University Licensing in Colorado Competitive with National Findings of AUTM Survey
By: Kristin Baulsir
The Association of University Technology Managers (AUTM) recently released their seventh annual survey reporting the economic activity for university licensing. Among their findings, they reported that 1997 was a productive year for technology transfer and licensing activity from colleges and universities. The AUTM survey released data from 175 U.S. universities, hospitals, nonprofit research institutions, patent management firms and Canadian institutions and reports that some $30 billion of economic activity and 250,000 jobs each year are attributed to commercializing academic innovation.
From a national level, the latest report offers new numbers on operational start-up companies formed through licensing and technologies commercialized from academic tech transfer. The value of compiling numbers for these companies and organizations is to obtain estimates of survival rate of license-based start-up companies as well as the rate at which they introduce new technologies to the marketplace. The survey also reported data on technologies that were made available through licensing based on a large sample of institutions.
For a state perspective, we can compare the findings to the numbers that local universities and institutions reported for FY1997 and FY1998. How do Colorado's universities and institutions measure up to the findings to the national activity?
According to key contacts Dian Kammeyer of the Colorado State University (CSU) Research Foundation, Ross Breyfogle of Holme Roberts &Owen LLP for the Colorado School of Mines (CSM) and Kathryn Marigold of the University Technology Corporation for CU, Colorado institutions participated in licensing technologies, filing patent applications and report total gross income from licenses and options in FY1997 and FY1998. At a local level, we can get an idea of where Colorado institutions and universities fit in to the national average.
The AUTM survey found that 4,267 patent applications were filed by respondents in FY1997, up 31 % from 3,261 filed in 1996. According to Breyfogle CSM holds 11 patents. He reported 2 patent applications were filed in FY1997 and 5 were filed in 1998, an increase of 150%. According to Ms. Kammeyer, CSU holds 54 patents. CSU reported that 8 patents were filed in 1997 and 15 were filed in 1998, an increase of 87.5%. UTC reported a slight decline from 77 patent applications filed in 1997, to 62 filed in 1998.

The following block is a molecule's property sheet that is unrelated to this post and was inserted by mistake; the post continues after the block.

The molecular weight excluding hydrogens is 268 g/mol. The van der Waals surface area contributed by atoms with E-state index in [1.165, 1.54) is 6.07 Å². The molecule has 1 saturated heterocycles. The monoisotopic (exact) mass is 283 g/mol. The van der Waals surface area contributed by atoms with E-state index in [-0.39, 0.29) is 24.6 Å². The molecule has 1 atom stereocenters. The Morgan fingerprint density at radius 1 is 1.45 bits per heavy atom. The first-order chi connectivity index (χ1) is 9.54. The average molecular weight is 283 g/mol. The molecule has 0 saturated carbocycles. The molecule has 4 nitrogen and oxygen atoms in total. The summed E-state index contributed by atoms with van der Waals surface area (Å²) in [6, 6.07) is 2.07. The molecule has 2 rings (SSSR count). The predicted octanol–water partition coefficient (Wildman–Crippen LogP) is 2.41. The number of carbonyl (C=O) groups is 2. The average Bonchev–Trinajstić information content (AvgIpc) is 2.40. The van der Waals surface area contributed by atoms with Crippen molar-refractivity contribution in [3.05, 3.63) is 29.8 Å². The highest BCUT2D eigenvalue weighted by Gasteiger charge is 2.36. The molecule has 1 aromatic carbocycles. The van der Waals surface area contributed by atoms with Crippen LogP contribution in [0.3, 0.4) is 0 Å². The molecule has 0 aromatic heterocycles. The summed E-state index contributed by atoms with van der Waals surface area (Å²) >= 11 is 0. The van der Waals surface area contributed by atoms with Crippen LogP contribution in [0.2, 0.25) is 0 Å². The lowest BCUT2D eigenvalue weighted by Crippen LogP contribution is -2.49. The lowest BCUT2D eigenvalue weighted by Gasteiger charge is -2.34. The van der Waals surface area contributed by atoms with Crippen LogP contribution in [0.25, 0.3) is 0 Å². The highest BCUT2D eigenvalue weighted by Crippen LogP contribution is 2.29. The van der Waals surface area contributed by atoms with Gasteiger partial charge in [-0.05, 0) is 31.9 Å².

Of the 175 institutions, AUTM said that 88 institutions reported a total of 383 licensed technologies that became available in 1997. Of these 88 survey participants, data was provided from 41 participants for 169 of the licenses. AUTM found that 73% of the licenses were reported for commercial and industrial use. CSM reports that of the 10 licenses that are currently in effect, all are for commercial and industrial use. Compared to the national statistics for the number of current licenses in effect, CSU reported that 42 licenses were in effect, and all were for commercial and industrial use. No data was available from CU-UTC.
AUTM also reports that there were 3,328 new licenses and options executed in 1997. CSM executed 3 licenses in 1997, 9 were executed by CSU. Both respondents reported that 1998 numbers for new licenses and options went down, with CSU reporting 8, and Mines, 2. CU-UTC reported that 59 new licenses and options were executed in 1997 and 45 in 1998.
CSM reported that the total gross income from licenses and options in FY1997 was about $100,000, CSU reported that the total gross income from licenses and options in FY1997 was $638,667. According to University Technology Corporation (UTC), the total gross income from licenses and options in FY 1997 was $3.55 million, and in 1998 the gross income rose to $4.33 million.
[If you would like a copy of the AUTM survey, call (203) 845-9015]
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